Reverse Engineering Datatypes

Amarok now reads the tags written by Foobar2000 and by mp3gain (written when you call mp3gain without the -a or -r options) from MP3 files.  However, the final part of MP3 support is tricker: the RVA2 tag in the ID3v2.4 spec.

Naturally, the specification leaves out an all-important detail: the format of the peak volume field.  It tells you which bits represent the peak volume, but not how to interpret them.

Luckily, mutagen, a Python audio metadata library, supports this tag, so it’s implementation can serve as a reference.  However, they try to be clever with their implementation, so reverse-engineering it to arrive at the format of the original data requires some work.

The documentation on the Python class implementing the RVA2 frame support says that the peak volume is a float between 0 and 1.  So 0 is silent, 1 is full volume (digital full scale).  This doesn’t seem right to me, because the replay gain specification points out that it is possible to have a peak volume over 1 in some circumstances in a compressed audio file.  But we’ll leave that aside for the moment.

Let’s start with the code.  data contains the raw bytes, the first of which is a number specifying how many bits (not bytes) of the remaining data is occupied by the number representing the peak volume.

        peak = 0
        bits = ord(data[0])
        bytes = min(4, (bits + 7) >> 3)
        # not enough frame data
        if bytes + 1 > len(data): raise ID3JunkFrameError
        shift = ((8 - (bits & 7)) & 7) + (4 - bytes) * 8
        for i in range(1, bytes+1):
            peak *= 256
            peak += ord(data[i])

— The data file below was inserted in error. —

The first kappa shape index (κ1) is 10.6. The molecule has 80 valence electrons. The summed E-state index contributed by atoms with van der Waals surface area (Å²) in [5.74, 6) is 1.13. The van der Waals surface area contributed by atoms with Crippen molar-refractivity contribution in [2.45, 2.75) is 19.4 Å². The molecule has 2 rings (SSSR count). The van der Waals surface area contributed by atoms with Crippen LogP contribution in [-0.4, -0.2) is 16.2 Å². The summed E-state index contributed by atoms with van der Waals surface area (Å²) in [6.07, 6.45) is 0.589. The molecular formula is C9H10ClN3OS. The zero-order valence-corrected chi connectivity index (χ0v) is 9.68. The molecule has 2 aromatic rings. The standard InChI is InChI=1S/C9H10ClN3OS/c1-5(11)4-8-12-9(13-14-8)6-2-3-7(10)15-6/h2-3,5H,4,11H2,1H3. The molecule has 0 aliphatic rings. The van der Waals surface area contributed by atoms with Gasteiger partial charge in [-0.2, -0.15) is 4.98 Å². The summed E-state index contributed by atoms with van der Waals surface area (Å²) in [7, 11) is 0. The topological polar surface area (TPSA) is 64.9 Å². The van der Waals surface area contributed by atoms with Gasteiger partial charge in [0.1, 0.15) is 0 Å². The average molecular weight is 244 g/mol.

peak *= 2**shift
        return (float(peak) / (2**31-1))

Let’s start with bytes.  This is simply bits (the number of bits representing the peak volume) rounded up to the nearest 8, then divided by 8.  So if bits is 8n + k, bytes is n in the case that k = 0 and (n+1) in the case that k > 0.

The next variable is the shift.  This is the first bit of clever magic, and it takes some time spent staring at it (preferably with a pad and paper to hand) to arrive at the following conclusion:

  • if k = 0, shift is 8(4 – n)
  • if k > 0, shift is 8(4 – (n + 1))

Then we read the bits into peak.  Remember that if k > 0, the last (8 – k) bits will be junk.  Now we shift it right (shift is always at least 0, because of our contraint on bytes to be at least 4) so that the first 32 bits are all that remains (I assume here that Python is treating peak as an integer).  Then we turn peak into a float and divide it by (231) – 1.  This contant is a magic number, being the largest value that can be stored in a signed 32-bit integer.

Something that might shed light on this is that, when it writes the peak volume out, it simply writes the value multiplied by 215 as a 16-bit unsigned integer.  This would make interpreting the value as simple as placing a “decimal” point after the first binary digit (so we get 1 digit before the point and 15 after).  Note that this does indeed allow a peak volume greater than 1 (but less than 2).

I’m left with two questions:

  1. Why do we divide the number by MAX_INT_32, rather than simply 231? (I just made up that constant name now, don’t complain that it’s wrong.)
  2. Why does mutagen put a 32-bit minimum on the number, and then write a 16-bit number when it writes out RVA2 tags?

Answers on a postcard (or just in the comments).


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One Response to “Reverse Engineering Datatypes”

  1. TheBlackCat Says:

    I did a quick google search and found this:

    From the last post:

    Heh, I forgot to add that there’s only a few known programs implementing RVA2 we know about in this thread so far, and that’s the normalize program mentioned above and a patch to XMMS written by the same guy.

    That code is treating the peak as the maximum decoded sample value pretty much all the time. It also always makes it a 32 bit value. Comply with that code and you comply with all known implementations.

    So, assuming that source is correct, it looks like it is just a matter of decoding the file, finding the largest value, and then storing it. Unless the file is encoded at something other than 16 bits, in which case you will have to convert it to a 16-bit value (rounding up I assume, since it seems the point of that field is to prevent clipping and so it is better to be a little higher than a little lower).

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